Free trade means that countries can import and export goods without any tax barriers or other non-tariff barriers to trade. It refers to trade policy among the apprehensive countries in which there are no boundaries or trade barriers like import tariffs or quotas or customs duties for trading goods. It is a form of business strategy that allows traders to proceed and execute without intervention from the government.
Arguments in favor of free trade for the economic development of Developing Countries –
- Higher Employment Rates
As developed countries are able to move their operations into developing countries, new job opportunities open up for local workers. Increased levels of employment lead to a higher standard of living and more consumers purchasing. This ultimately sparks the ‘country’s economy and may help to develop locally owned business.
- Less Child Labor
Child labor occurs in developing countries for many reasons but one of the main reasons is a lack of technology. Children are used as a cheap substitute for manufacturing equipment. Free trade allows companies to invest in equipment and pay higher wages to adult workers through foreign investment. With higher family incomes, children are able to attend school rather than work.
- Access to New Markets
Not only does free trade allow foreign-owned companies to establish themselves in developing countries, but it also allows native companies to sell to foreign markets. This expands its customer base and leads to new products and services and the viability of investing in innovation. This is particularly true for small businesses in developing countries. These companies no longer have to worry about absorbing the costs of tariffs and other barriers to market entry and can sell their products freely.
- Increased competition
With more trade, home firms will face more struggles from abroad. Therefore, there will be more incentives to cut costs and enlarge competence. It might prevent home monopolies from charging too high prices. Entrepreneurs who sell their products to other countries are bringing their money back to the local market. As they become successful business owners, they can use that money to subsidize the arts and culture within their own community. Without trade barriers, free trade decreases the market power of monopolies as they are competing at a global level. It may also prevent domestic monopolies from charging too high prices.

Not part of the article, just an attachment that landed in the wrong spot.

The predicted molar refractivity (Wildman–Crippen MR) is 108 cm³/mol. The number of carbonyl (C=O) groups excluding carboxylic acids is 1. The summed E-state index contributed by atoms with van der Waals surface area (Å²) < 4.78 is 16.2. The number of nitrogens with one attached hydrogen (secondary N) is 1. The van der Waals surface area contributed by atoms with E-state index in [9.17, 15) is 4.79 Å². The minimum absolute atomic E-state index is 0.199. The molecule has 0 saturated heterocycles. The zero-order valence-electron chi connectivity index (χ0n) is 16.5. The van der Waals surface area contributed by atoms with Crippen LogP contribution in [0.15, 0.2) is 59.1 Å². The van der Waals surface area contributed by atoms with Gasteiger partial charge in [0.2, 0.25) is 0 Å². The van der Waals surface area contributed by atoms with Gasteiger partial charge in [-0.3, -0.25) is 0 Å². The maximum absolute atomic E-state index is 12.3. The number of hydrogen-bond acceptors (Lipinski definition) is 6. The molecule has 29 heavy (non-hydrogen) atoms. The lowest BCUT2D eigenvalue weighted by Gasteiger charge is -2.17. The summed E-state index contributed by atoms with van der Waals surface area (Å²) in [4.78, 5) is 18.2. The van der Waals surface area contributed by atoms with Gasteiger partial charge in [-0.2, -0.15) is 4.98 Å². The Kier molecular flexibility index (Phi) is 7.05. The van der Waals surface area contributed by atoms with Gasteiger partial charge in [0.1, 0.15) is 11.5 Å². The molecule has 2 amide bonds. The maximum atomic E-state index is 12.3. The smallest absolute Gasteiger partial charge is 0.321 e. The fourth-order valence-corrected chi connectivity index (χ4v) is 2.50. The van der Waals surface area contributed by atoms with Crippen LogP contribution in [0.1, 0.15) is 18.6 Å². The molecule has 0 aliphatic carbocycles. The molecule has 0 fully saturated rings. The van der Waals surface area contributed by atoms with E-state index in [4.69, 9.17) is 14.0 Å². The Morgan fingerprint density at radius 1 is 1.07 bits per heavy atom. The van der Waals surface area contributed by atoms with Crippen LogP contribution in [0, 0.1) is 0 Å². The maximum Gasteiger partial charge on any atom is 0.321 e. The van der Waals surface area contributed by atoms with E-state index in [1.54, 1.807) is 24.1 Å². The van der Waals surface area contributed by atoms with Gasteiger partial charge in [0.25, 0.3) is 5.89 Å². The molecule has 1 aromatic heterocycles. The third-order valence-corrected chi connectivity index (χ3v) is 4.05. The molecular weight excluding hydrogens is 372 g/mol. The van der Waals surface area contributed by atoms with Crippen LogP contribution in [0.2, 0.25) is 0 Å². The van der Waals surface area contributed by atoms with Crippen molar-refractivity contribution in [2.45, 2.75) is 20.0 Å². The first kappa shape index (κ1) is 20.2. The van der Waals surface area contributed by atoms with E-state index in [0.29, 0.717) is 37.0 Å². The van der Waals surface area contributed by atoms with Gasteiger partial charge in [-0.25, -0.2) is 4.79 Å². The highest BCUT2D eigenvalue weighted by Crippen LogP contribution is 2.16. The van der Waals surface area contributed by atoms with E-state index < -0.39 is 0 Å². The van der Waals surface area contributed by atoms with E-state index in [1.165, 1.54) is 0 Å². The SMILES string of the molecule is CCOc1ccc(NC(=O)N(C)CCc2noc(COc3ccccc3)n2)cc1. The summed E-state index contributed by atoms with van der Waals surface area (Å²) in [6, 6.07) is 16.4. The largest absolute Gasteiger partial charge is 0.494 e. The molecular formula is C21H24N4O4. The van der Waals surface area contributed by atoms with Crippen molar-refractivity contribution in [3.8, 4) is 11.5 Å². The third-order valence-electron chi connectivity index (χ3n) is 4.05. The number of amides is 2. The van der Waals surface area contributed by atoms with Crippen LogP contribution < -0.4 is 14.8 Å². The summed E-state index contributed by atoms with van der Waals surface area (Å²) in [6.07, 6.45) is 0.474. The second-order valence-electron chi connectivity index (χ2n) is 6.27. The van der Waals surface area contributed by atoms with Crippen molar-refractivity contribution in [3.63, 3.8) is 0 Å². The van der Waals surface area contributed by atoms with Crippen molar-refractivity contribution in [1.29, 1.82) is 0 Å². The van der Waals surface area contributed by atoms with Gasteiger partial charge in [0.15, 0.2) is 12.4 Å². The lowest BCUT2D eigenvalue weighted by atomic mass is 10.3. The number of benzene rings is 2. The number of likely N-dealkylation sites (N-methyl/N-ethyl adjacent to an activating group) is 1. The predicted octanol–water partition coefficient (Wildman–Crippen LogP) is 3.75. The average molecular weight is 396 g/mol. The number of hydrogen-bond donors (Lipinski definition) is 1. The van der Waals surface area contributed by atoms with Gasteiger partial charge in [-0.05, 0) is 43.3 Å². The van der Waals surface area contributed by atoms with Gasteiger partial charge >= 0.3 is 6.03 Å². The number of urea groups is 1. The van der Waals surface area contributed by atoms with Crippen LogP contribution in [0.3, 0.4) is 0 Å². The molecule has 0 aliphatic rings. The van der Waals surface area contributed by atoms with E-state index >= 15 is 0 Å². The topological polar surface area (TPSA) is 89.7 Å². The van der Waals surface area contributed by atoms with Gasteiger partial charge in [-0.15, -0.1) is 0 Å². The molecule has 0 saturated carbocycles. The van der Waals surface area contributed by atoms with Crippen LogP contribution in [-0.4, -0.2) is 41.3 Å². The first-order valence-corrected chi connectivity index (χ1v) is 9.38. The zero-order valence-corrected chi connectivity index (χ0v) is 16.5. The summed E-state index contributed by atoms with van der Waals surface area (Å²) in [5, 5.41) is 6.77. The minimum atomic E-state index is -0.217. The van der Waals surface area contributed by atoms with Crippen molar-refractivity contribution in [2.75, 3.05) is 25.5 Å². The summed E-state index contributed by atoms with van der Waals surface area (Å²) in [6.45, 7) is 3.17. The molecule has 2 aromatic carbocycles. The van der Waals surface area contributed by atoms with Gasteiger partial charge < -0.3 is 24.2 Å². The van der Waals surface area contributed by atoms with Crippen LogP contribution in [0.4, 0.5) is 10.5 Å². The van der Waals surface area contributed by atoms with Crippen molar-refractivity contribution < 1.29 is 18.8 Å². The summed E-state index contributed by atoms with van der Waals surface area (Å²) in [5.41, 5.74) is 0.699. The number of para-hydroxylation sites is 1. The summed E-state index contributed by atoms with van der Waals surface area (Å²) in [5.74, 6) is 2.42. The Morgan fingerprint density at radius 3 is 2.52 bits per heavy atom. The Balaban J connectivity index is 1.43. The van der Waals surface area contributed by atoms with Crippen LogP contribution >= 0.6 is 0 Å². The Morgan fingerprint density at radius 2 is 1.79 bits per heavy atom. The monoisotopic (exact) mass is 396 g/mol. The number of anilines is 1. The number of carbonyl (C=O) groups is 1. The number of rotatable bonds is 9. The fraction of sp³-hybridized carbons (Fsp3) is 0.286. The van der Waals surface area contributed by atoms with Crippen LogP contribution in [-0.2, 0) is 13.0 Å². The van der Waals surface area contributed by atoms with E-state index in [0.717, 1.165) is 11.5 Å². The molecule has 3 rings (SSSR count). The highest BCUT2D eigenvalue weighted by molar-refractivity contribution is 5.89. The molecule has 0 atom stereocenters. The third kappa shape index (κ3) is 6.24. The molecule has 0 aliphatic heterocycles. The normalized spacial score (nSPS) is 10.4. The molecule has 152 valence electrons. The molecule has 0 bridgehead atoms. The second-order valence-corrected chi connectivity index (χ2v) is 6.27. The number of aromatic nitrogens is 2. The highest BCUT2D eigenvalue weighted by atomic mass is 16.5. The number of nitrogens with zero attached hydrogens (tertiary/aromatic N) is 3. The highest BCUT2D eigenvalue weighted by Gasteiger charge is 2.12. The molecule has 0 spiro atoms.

- Higher Levels of Investment Capital
Most free trade agreements also reduce restrictions on foreign investment. With new capital entering a developing country, it begins an upward productivity cycle that stimulates the entire economy. An inflow of foreign capital can also stimulate the banking system, leading to more investment and consumer lending.
- Increased Life Expectancy
An increase in employment levels, incomes, and the general standard of living alleviates hunger and lack of medical care in developing countries. Preventative medical care including checkups and vaccinations are available to more of the population. It also increases the number of children who are educated and attend school regularly. The ultimate result is an increase in the average life span and a reduction in infant deaths.
- Free from Interference:
Finally, this trade is free from bureaucratic interferences. Bureaucracy and fraud are very much related to free trade.
In brief, limited trade prevents a nation from reaping the benefits of specialization, forces it to accept less competent manufacture techniques and forces consumers to pay higher prices for the production of protected industries.